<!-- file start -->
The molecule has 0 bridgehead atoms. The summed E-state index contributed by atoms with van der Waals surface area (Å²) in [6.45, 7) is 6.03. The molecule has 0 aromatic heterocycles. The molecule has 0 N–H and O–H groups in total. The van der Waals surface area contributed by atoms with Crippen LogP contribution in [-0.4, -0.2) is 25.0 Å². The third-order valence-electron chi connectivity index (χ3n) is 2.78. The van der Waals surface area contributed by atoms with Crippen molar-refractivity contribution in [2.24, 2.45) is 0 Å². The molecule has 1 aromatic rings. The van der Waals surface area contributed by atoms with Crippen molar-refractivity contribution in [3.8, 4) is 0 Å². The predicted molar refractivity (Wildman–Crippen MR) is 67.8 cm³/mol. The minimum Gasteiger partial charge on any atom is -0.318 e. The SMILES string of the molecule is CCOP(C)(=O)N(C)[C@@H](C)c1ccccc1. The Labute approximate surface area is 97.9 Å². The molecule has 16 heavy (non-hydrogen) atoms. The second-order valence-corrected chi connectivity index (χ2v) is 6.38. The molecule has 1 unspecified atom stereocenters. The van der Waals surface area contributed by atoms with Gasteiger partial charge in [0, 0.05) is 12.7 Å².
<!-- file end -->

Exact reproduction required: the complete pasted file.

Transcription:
The molecule has 0 bridgehead atoms. The summed E-state index contributed by atoms with van der Waals surface area (Å²) in [6.45, 7) is 6.03. The molecule has 0 aromatic heterocycles. The molecule has 0 N–H and O–H groups in total. The van der Waals surface area contributed by atoms with Crippen LogP contribution in [-0.4, -0.2) is 25.0 Å². The third-order valence-electron chi connectivity index (χ3n) is 2.78. The van der Waals surface area contributed by atoms with Crippen molar-refractivity contribution in [2.24, 2.45) is 0 Å². The molecule has 1 aromatic rings. The van der Waals surface area contributed by atoms with Crippen molar-refractivity contribution in [3.8, 4) is 0 Å². The predicted molar refractivity (Wildman–Crippen MR) is 67.8 cm³/mol. The minimum Gasteiger partial charge on any atom is -0.318 e. The SMILES string of the molecule is CCOP(C)(=O)N(C)[C@@H](C)c1ccccc1. The Labute approximate surface area is 97.9 Å². The molecule has 16 heavy (non-hydrogen) atoms. The second-order valence-corrected chi connectivity index (χ2v) is 6.38. The molecule has 1 unspecified atom stereocenters. The van der Waals surface area contributed by atoms with Gasteiger partial charge in [0, 0.05) is 12.7 Å².